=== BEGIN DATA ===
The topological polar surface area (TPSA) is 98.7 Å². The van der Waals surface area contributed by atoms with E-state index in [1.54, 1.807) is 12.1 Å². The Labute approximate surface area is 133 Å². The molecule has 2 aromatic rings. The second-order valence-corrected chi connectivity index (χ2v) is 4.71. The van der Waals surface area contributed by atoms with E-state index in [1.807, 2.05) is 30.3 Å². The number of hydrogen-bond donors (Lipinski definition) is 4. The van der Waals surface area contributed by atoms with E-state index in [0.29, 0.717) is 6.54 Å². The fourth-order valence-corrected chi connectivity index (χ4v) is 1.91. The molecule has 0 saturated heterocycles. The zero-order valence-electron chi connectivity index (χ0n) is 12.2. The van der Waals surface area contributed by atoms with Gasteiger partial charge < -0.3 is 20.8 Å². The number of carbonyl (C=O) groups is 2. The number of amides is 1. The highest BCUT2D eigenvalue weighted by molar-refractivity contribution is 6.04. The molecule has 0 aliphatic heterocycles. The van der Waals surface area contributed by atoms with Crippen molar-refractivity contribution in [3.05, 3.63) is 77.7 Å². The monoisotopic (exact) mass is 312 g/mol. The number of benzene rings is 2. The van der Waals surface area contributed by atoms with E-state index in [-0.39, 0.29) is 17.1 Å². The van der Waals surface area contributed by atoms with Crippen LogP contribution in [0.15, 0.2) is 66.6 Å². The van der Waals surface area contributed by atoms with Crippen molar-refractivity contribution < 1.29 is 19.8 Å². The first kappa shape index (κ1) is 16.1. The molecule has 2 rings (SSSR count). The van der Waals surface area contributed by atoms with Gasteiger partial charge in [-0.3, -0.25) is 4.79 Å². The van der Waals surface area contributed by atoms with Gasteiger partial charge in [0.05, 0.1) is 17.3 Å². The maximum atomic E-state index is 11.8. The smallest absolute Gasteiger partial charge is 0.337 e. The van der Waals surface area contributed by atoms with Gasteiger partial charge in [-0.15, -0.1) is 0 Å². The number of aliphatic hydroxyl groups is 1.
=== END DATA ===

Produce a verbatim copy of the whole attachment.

The topological polar surface area (TPSA) is 98.7 Å². The van der Waals surface area contributed by atoms with E-state index in [1.54, 1.807) is 12.1 Å². The Labute approximate surface area is 133 Å². The molecule has 2 aromatic rings. The second-order valence-corrected chi connectivity index (χ2v) is 4.71. The van der Waals surface area contributed by atoms with E-state index in [1.807, 2.05) is 30.3 Å². The number of hydrogen-bond donors (Lipinski definition) is 4. The van der Waals surface area contributed by atoms with E-state index in [0.29, 0.717) is 6.54 Å². The fourth-order valence-corrected chi connectivity index (χ4v) is 1.91. The molecule has 0 saturated heterocycles. The zero-order valence-electron chi connectivity index (χ0n) is 12.2. The van der Waals surface area contributed by atoms with Gasteiger partial charge < -0.3 is 20.8 Å². The number of carbonyl (C=O) groups is 2. The number of amides is 1. The highest BCUT2D eigenvalue weighted by molar-refractivity contribution is 6.04. The molecule has 0 aliphatic heterocycles. The van der Waals surface area contributed by atoms with Crippen molar-refractivity contribution in [3.05, 3.63) is 77.7 Å². The monoisotopic (exact) mass is 312 g/mol. The number of benzene rings is 2. The van der Waals surface area contributed by atoms with E-state index in [-0.39, 0.29) is 17.1 Å². The van der Waals surface area contributed by atoms with Crippen LogP contribution in [0.15, 0.2) is 66.6 Å². The van der Waals surface area contributed by atoms with Crippen molar-refractivity contribution < 1.29 is 19.8 Å². The first kappa shape index (κ1) is 16.1. The molecule has 2 rings (SSSR count). The van der Waals surface area contributed by atoms with Gasteiger partial charge in [-0.3, -0.25) is 4.79 Å². The van der Waals surface area contributed by atoms with Gasteiger partial charge in [0.05, 0.1) is 17.3 Å². The maximum atomic E-state index is 11.8. The smallest absolute Gasteiger partial charge is 0.337 e. The van der Waals surface area contributed by atoms with Gasteiger partial charge in [-0.15, -0.1) is 0 Å². The number of aliphatic hydroxyl groups is 1.